To compensate for the discrimination and the “humiliation, hurt feelings, anxiety and loss of self-respect…lack of confidence and…dignity,” that Honda’s actions caused Sears, the tribunal ordered an award of $35,000.

For loss of income, the tribunal ordered Honda to pay Sears half his salary for the period from December 2010 to June 2011 when he was off work but was denied disability benefits, plus one month full salary for his leave from February to March 2012.

Honda was also ordered to post Ontario Human Rights Commission cards in conspicuous places and hire a human rights professional to help the company develop human rights and anti-discrimination policies that describe the “procedural and substantive duty to accommodate employment difficulties related to personal characteristics listed in the Code, with the roles of all management employees clearly delineated.”

Lessons learned

In short, employers have a duty to inquire about an employee’s condition and possible accommodations. The 2005 tribunal case of Laskowska v. Marineland offers a handy list of questions employers can use to guide their response to requests for accommodation and alleged discriminatory incidents.

  • Was there an awareness of issues of discrimination and harassment in the workplace at the time of the incident?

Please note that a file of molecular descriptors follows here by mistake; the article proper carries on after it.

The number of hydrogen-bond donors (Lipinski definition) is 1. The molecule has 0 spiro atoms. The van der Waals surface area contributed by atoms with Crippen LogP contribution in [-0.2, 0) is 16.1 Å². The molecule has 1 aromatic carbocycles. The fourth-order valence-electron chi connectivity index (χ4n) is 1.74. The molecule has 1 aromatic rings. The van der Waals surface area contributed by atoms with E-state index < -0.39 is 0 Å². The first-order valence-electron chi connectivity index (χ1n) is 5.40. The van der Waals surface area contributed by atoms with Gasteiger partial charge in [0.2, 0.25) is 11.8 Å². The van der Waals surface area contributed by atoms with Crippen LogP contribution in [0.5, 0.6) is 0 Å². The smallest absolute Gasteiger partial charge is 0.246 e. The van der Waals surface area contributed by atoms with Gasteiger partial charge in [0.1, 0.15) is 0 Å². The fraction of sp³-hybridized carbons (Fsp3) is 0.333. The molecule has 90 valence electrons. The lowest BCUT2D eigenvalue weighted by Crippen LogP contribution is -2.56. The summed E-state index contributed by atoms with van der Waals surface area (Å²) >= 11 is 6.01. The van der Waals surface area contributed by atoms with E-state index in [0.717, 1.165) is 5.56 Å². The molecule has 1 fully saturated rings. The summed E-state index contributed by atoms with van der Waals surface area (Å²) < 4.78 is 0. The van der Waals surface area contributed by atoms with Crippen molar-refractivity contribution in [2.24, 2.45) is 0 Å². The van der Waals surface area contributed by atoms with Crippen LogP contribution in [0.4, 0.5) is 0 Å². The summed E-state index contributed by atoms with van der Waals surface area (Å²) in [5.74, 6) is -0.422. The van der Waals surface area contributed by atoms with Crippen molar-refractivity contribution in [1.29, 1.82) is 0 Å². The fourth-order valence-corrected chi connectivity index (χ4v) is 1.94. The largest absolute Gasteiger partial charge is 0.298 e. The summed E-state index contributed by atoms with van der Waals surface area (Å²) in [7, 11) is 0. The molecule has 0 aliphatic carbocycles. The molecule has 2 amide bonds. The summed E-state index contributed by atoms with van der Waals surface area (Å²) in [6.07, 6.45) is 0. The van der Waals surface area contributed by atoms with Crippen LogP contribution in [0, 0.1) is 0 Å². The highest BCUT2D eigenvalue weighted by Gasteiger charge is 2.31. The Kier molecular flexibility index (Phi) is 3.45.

• Was there a suitable anti-discrimination/harassment policy?
  • Was there a proper complaint mechanism in place?
  • Was adequate training given to management and employees?
  • Once an internal complaint was made, did the employer treat it seriously?
  • Did it deal with the matter promptly and sensitively?
  • Did it reasonably investigate and act?
  • Did the employer provide a reasonable resolution in the circumstances?
  • If the complainant chose to return to work, could the employer provide her/him with a healthy, discrimination-free work environment?
  • Did it communicate its findings and actions to the complainant?
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Adam Gorley

Adam Gorley is a copywriter, editor and researcher at First Reference. He contributes regularly to First Reference Talks, Inside Internal Controls and other First Reference publications. He writes about general HR issues, accessibility, privacy, technology in the workplace, accommodation, violence and harassment, internal controls and more. Read more